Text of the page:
The jolly landlord walks us through the main room into an unexpectedly contemporary dining area at the back. I am pleased to hear that our internet booking didn’t slip under the radar and table number six has got our names all over it.
The room – curiously decorated with framed pictures of stalagmites, which while stunning natural occurrences are a little too reminiscent of mould to make for the perfect dining partner – is empty apart aside from us but soon fills up and we are grateful for having planned ahead.
We both agree that, while tastefully decorated, the room could do with losing a table. The poor waiting staff are soon struggling to negotiate the narrow thoroughfares between tables.
Our starters arrive quickly and I am immediately the winner. A fragrant steam rises from the deep bowl that’s almost full to the top with button mushrooms. Compared with this generous portion, the little, yet tasty, crusty bread roll seems a little mean.
His prawn cocktail is nothing spectacular and could do with another dollop of sauce but it’s devoured quick enough.
The initial promise of my dish is a bit let down by a lack of seasoning. I have to stop myself from running into the kitchen and grabbing some parsley.
But my main course more than makes up for any misgivings. My steak is enormous and the massive bowl of chunky chips makes for a huge meal – a more than welcome challenge to any lady reaching her 30th week of pregnancy.
The steak is deliciously juicy and the chips are piping hot little tasty morsels.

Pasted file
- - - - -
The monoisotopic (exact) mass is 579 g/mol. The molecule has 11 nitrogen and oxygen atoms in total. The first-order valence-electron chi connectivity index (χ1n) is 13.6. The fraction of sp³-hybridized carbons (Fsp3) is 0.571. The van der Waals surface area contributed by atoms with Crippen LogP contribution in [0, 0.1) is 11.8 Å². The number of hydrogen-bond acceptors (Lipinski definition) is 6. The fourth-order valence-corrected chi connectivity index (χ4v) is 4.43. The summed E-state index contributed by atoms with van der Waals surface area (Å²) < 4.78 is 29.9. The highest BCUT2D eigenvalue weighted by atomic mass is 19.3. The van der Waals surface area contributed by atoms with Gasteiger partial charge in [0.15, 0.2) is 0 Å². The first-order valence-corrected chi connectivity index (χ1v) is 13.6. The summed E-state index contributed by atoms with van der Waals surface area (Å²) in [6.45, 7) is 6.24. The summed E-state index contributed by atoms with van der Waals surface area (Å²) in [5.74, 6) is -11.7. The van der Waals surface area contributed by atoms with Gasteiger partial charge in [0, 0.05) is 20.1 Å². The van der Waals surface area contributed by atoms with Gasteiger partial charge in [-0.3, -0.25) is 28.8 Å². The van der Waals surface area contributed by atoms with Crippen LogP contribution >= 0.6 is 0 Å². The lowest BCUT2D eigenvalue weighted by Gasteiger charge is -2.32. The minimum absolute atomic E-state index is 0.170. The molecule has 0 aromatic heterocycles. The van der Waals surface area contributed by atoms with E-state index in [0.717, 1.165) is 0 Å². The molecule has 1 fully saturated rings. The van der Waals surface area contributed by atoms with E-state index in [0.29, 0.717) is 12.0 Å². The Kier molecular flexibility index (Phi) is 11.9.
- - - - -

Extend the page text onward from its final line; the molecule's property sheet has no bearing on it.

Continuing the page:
His roast looks amazing. Two slabs of beef are wrapped around a pile of roast potatoes, dwarfed by an enormous Yorkshire pudding.
A ‘mum portion’ of vegetables – broccoli, cauliflower, mangetout, green beans and carrots – arrives next to his already creaking dish, the proportions of which are only matched by his ever-widening eyes.
Even at the end of a marathon effort on his behalf, he’s easily got half of the bowl of vegetables left. Which I am more than happy to help him with.
He even takes the unprecedented decision to forgoe dessert. Unheard of.
I find a tiny corner to fit in some strawberry and vanilla ice cream. A traditional ending to a traditionally stodgy meal.
And that’s basically what you are going to get. Good, hearty traditional food in a beautiful setting, served by friendly faces.
And even better, you’ll be able to see it all that bit clearer now that the smoking ban has been firmly established. A bit like the portions at Glan Yr Afon, the reasons to give it a go are just mounting up.
The Glan Yr Afon Inn, Dolphin, Milwr, Holywell, Flintshire CH8 8HE.
Telepone: 01352 710052, website: www. glanyrafoninn.co.uk
Price: £30.35 for two starters, two huge main courses, one dessert and four soft drinks.
Best thing: Picturesque setting and generous portions.
Worst thing: Overly crowded dining room and limited starters.
Would suit: Couples, families with children more than about five years old and anyone else looking for a Sunday afternoon, country pub-type outing.
Wouldn’t suit: People with active toddlers or those expecting anything too mould-breaking on the menu.